“Describe your 2020 in three words.
‘Insane, Lonely, Family-Oriented’
‘Long, Careful, Frustrating’
‘Boring, Sad, Regenerative’
‘Chaotic, Uneventful, Agonizing'”
As a project for January of 2021, we at Youth Ministries interviewed four students and asked them to tell us about their 2020, in their own words. We asked the questions, open-ended ones like “What have you learned?” and “How has how you understand the world changed?” and then just let the teenagers talk for as long as they liked, about whatever they liked, with no comment from us other than “Thank you for sharing.” We were intentional about creating space for them to share whatever it was they needed to say. Then we edited the videos together and shared them, without comments, analysis, disclaimer, or “lesson.”
They were sweet, and funny, and poignant, and hopeful, and honest. They were also often deeply sad. Teenagers reflected stories of loss, of grief and confusion, alongside stories of deep faith, of a richer understanding of who God could be and where God could be, of the value of family, and of what’s really important. They took my breath away.
Teenagers spend much more of their time being talked to by adults than they spend talking to adults. During this season of the pandemic, zoom classes and decreased organic social interaction has further exasperated this dynamic. We recorded and posted these videos as a way of giving teenagers a chance to speak on their own terms for a while and hearing what they understood as going on in their lives.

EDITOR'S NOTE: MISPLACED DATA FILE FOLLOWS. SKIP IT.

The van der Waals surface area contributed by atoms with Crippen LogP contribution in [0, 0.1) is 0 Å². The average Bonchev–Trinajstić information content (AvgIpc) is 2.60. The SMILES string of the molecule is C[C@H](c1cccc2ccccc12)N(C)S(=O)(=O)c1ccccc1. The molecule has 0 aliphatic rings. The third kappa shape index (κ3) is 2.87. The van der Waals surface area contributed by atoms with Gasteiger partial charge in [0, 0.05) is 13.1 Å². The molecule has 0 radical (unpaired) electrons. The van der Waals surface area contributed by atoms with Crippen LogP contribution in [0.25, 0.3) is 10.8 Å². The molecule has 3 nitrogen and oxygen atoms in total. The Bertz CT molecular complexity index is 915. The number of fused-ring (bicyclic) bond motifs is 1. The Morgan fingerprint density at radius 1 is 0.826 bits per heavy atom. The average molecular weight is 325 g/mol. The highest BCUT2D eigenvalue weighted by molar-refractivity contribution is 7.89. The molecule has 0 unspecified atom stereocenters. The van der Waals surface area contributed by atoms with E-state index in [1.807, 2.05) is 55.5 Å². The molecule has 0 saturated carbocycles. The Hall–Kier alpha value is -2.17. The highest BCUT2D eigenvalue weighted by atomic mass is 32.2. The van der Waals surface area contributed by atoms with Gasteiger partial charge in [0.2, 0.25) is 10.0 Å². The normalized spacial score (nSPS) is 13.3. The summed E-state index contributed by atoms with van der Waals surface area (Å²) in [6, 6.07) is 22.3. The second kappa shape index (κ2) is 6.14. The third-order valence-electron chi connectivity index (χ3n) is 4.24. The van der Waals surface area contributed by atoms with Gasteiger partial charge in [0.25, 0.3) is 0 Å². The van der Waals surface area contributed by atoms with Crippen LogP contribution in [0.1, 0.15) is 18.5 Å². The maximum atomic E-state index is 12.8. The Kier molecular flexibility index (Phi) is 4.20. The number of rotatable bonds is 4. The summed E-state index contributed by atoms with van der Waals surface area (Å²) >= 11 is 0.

At the end of the interviews, we asked them to summarize their 2020 in three words. If you look to those sets of three words, you’ll see what we saw: tension between sadness, resignation, and hope. Good, bad, and ugly all mixed in together. Complexity, nuance, and the unresolved reality of trying to process a crisis you’re still in the middle of. It’s messy, and complicated, and real.
We all go through a process of meaning-making, of deciding what we make of the world around us and what it means for who we are and who God is. Teenagers are often more attuned to this process than adults are, and listening to these teenagers try to make meaning of massive loss is honestly pretty gut-wrenching at times. You want to interrupt them and encourage or comfort, but it does us well, for just a few minutes, to simply listen.
Even if you aren’t adjacent to teenagers, I encourage you to listen to their honesty, and to notice the themes in what they say: that it’s ok to struggle, that honest community means more than right answers, and that God is bigger than they ever imagined. The truths they speak to are truths that apply to all of us, and ones that we may only be able to articulate if we take the time to truly listen and understand the stories of others (and our own stories) without justification, qualification, or judgment.
I encourage you to listen. I’ve gained so much from doing so, and I hope you do too. You can find them at @fumcfwyouth on Instagram or on the FUMC Fort Worth Youth Ministries Facebook page, or here on the vlog.
Director of Youth Ministries